Geneva Alexander-Marsters performs songs in Te Reo Māori and English in the Auckland outfit SoccerPractise. She has connections to Ngāti Kahungunu ki Wairoa, Rarotonga, Tahiti, Ireland, Scotland, Britain and France.
Heavy metal music has always been the realm of rage. Moving through all kinds of cultural landscapes, it supplies the world with a steady stream of heavy riffs, stomping rhythms and screaming vocals that belt out raw channels of emotion.
Like metal, the haka provides a space to express intense emotions. Perhaps it is part of human nature to occasionally ‘rage out’—a natural response to catastrophe, fear, or even despair. In a group, haka is a powerful source of wairua [spirit] when it comes to being enraged by deep issues. The ancient artform defines special occasions and ceremonies that are linked to our reality in the present and to our ancestors in the astral realm.
So while the pairing of thrash metal—typically the realm of long-haired white men—and Te Reo Māori by Alien Weaponry might seem incongruous, songs like 'Raupatu' continue the tradition of the haka, pushing it forward into a new era.
Like a traditional haka, 'Raupatu' channels a hyper-masculine energy which pushes through the physical, spiritual and emotional dimensions of performers. In 'Raupatu', the call and response between the lead vocalist and band shows the strength of their bond. The song names prominent Māori leaders who resisted the colonial government. The pounding lyrics echo the anger and strain suffered by past, present and future generations.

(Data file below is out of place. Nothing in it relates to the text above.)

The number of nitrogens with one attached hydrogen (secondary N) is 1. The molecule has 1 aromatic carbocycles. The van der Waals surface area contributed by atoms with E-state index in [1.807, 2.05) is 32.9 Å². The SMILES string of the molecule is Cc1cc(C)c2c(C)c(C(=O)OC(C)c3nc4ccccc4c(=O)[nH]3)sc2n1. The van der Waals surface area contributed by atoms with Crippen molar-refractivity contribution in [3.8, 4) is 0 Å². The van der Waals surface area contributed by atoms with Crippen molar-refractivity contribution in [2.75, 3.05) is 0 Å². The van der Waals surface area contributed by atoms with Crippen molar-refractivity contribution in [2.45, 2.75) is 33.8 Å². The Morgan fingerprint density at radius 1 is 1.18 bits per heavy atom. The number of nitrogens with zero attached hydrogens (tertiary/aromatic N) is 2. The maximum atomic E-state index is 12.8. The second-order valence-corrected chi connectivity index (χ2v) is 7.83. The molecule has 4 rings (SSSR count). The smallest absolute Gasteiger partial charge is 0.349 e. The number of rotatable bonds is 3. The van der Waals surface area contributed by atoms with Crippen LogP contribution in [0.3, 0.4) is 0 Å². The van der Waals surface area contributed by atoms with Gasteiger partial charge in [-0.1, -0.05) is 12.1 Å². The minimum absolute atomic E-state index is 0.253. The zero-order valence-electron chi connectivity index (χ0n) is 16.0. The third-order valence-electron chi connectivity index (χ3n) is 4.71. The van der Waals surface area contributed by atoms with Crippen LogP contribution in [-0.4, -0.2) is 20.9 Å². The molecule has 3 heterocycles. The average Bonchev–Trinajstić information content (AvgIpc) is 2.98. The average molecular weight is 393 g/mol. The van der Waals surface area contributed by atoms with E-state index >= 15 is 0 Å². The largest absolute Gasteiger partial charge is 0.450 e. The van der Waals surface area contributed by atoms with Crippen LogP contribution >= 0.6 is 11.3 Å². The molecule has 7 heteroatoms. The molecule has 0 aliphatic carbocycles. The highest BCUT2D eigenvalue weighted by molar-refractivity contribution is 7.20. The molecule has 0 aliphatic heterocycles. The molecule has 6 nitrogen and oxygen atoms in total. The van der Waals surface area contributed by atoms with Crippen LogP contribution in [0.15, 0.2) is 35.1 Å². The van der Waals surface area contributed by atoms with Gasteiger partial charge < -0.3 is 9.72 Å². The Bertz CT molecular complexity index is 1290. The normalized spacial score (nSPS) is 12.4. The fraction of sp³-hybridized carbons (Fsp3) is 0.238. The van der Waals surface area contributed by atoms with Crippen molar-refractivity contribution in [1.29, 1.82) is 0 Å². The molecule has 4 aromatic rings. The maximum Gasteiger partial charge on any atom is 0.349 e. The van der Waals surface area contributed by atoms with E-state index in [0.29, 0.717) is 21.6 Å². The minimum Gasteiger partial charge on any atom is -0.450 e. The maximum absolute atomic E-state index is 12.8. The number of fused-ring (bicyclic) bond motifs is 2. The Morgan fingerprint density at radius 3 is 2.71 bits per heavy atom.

You take and take
But you cannot take from who we are
You cannot take our mana
You cannot take our Māoritanga
You cannot take our people
You cannot take our whakapapa
Aotearoa went through a period of erasing these histories, a common practice in colonial and post-colonial society to minimise visibility for tangata whenua and their suffering. It is a positive step to see these stories find a place here, expressing the emotion of the stories to a new community.
By comparing metal and haka, it is important to acknowledge them as separate art forms. Waiata and haka have a different set of guidelines in Te Ao Māori. Indigenous content needs to be protected in mainstream culture, especially since tourism is a growing asset to the New Zealand economy. In the past, Māori information has been absorbed and then re-calibrated incorrectly. Throughout centuries, cultural identity developed into a consumable. Pākehā culture has a long legacy of appropriation, producing watered-down anglo alternatives.
But it’s possible to avoid the pitfalls of cultural appropriation while still using Te Ao Māori in a modern context. It’s a matter of looking for what has been appropriated and acknowledging who originated it.
Today, indigenous content is on the rise and 'Raupatu' is only one example. These histories are important to articulate in popular culture so that they will be remembered and those who were involved are held accountable. It is also important to look ahead and create indigenous content that reflects the present.
I am part of a lost generation. I don’t have kuia or koro, my father wasn’t around much and I have never been to visit my turangawaewae. Having a Māori education from an early age was my only opportunity to engage with some part of my Māori lineage. I have learned that the risk of having an underdeveloped cultural identity can lead to low self-esteem, stunted emotional growth, disconnection and behavioural issues.
People like me belong to both sides of an ongoing struggle. I can see what needs to be improved and also have the power to contribute towards a better future. However, it takes the support of a community to truly make the difference to influence the future generations that we will eventually leave behind.
Legacies are born from the hard work of our ancestors, and it is the burden of our present generation to regain these stories so that they never disappear again.